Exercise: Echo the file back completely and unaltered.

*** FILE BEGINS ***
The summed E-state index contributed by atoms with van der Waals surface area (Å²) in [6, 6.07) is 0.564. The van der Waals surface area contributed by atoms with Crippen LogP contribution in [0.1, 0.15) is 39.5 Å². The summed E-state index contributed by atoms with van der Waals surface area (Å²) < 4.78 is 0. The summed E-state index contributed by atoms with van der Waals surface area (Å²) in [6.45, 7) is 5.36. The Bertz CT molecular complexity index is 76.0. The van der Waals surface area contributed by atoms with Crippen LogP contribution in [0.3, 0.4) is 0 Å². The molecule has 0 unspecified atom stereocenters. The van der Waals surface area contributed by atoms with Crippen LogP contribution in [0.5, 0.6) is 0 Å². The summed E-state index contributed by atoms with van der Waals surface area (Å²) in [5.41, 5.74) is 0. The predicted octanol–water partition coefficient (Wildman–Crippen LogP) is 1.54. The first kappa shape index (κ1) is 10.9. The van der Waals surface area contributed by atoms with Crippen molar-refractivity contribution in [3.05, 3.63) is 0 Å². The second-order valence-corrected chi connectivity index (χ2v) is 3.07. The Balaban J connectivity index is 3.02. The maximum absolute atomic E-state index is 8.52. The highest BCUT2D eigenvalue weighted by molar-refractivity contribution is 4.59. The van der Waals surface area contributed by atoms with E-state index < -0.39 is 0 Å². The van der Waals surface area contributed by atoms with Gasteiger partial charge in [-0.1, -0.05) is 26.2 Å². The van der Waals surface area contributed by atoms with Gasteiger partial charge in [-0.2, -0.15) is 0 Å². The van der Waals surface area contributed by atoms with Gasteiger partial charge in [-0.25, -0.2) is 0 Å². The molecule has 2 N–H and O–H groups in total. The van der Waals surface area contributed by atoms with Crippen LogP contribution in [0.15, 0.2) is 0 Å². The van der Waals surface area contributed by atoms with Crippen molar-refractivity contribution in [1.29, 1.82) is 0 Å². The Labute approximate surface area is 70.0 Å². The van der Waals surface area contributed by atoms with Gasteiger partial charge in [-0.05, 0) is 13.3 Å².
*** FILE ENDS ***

The summed E-state index contributed by atoms with van der Waals surface area (Å²) in [6, 6.07) is 0.564. The van der Waals surface area contributed by atoms with Crippen LogP contribution in [0.1, 0.15) is 39.5 Å². The summed E-state index contributed by atoms with van der Waals surface area (Å²) < 4.78 is 0. The summed E-state index contributed by atoms with van der Waals surface area (Å²) in [6.45, 7) is 5.36. The Bertz CT molecular complexity index is 76.0. The van der Waals surface area contributed by atoms with Crippen LogP contribution in [0.3, 0.4) is 0 Å². The molecule has 0 unspecified atom stereocenters. The van der Waals surface area contributed by atoms with Crippen LogP contribution in [0.5, 0.6) is 0 Å². The summed E-state index contributed by atoms with van der Waals surface area (Å²) in [5.41, 5.74) is 0. The predicted octanol–water partition coefficient (Wildman–Crippen LogP) is 1.54. The first kappa shape index (κ1) is 10.9. The van der Waals surface area contributed by atoms with Crippen molar-refractivity contribution in [3.05, 3.63) is 0 Å². The second-order valence-corrected chi connectivity index (χ2v) is 3.07. The Balaban J connectivity index is 3.02. The maximum absolute atomic E-state index is 8.52. The highest BCUT2D eigenvalue weighted by molar-refractivity contribution is 4.59. The van der Waals surface area contributed by atoms with E-state index < -0.39 is 0 Å². The van der Waals surface area contributed by atoms with Gasteiger partial charge in [-0.1, -0.05) is 26.2 Å². The van der Waals surface area contributed by atoms with Gasteiger partial charge in [-0.2, -0.15) is 0 Å². The van der Waals surface area contributed by atoms with Gasteiger partial charge in [-0.25, -0.2) is 0 Å². The molecule has 2 N–H and O–H groups in total. The van der Waals surface area contributed by atoms with Crippen LogP contribution in [0.15, 0.2) is 0 Å². The van der Waals surface area contributed by atoms with Crippen molar-refractivity contribution in [1.29, 1.82) is 0 Å². The Labute approximate surface area is 70.0 Å². The van der Waals surface area contributed by atoms with Gasteiger partial charge in [-0.05, 0) is 13.3 Å².